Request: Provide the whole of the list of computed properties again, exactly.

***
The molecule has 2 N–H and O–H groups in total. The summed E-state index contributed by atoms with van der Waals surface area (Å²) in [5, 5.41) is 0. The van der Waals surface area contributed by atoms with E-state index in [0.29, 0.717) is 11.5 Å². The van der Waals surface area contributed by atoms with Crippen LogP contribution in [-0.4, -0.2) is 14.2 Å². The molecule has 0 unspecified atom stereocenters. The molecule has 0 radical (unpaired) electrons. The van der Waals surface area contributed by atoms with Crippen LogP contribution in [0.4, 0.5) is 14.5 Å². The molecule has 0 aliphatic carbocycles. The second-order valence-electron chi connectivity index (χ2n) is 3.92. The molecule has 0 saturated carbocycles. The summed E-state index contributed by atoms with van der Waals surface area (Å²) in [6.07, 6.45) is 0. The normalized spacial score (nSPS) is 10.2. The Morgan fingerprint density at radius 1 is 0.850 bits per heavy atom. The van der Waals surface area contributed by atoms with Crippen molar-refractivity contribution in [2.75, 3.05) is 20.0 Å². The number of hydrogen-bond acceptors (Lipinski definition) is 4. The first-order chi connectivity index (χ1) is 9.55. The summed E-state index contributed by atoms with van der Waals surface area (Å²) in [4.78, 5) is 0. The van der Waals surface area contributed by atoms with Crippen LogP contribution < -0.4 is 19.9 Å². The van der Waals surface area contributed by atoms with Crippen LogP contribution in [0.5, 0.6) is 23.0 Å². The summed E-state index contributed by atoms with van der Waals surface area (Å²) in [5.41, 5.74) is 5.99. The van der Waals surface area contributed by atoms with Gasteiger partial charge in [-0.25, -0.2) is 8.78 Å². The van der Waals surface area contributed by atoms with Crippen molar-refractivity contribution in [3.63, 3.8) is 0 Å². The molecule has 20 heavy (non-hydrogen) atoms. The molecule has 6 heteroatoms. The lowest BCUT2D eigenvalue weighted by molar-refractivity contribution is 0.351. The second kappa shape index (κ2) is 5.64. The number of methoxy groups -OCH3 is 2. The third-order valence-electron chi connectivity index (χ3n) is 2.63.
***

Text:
The molecule has 2 N–H and O–H groups in total. The summed E-state index contributed by atoms with van der Waals surface area (Å²) in [5, 5.41) is 0. The van der Waals surface area contributed by atoms with E-state index in [0.29, 0.717) is 11.5 Å². The van der Waals surface area contributed by atoms with Crippen LogP contribution in [-0.4, -0.2) is 14.2 Å². The molecule has 0 unspecified atom stereocenters. The molecule has 0 radical (unpaired) electrons. The van der Waals surface area contributed by atoms with Crippen LogP contribution in [0.4, 0.5) is 14.5 Å². The molecule has 0 aliphatic carbocycles. The second-order valence-electron chi connectivity index (χ2n) is 3.92. The molecule has 0 saturated carbocycles. The summed E-state index contributed by atoms with van der Waals surface area (Å²) in [6.07, 6.45) is 0. The normalized spacial score (nSPS) is 10.2. The Morgan fingerprint density at radius 1 is 0.850 bits per heavy atom. The van der Waals surface area contributed by atoms with Crippen molar-refractivity contribution in [2.75, 3.05) is 20.0 Å². The number of hydrogen-bond acceptors (Lipinski definition) is 4. The first-order chi connectivity index (χ1) is 9.55. The summed E-state index contributed by atoms with van der Waals surface area (Å²) in [4.78, 5) is 0. The van der Waals surface area contributed by atoms with Crippen LogP contribution < -0.4 is 19.9 Å². The van der Waals surface area contributed by atoms with Crippen LogP contribution in [0.5, 0.6) is 23.0 Å². The summed E-state index contributed by atoms with van der Waals surface area (Å²) in [5.41, 5.74) is 5.99. The van der Waals surface area contributed by atoms with Gasteiger partial charge in [-0.25, -0.2) is 8.78 Å². The van der Waals surface area contributed by atoms with Crippen molar-refractivity contribution in [3.63, 3.8) is 0 Å². The molecule has 20 heavy (non-hydrogen) atoms. The molecule has 6 heteroatoms. The lowest BCUT2D eigenvalue weighted by molar-refractivity contribution is 0.351. The second kappa shape index (κ2) is 5.64. The number of methoxy groups -OCH3 is 2. The third-order valence-electron chi connectivity index (χ3n) is 2.63.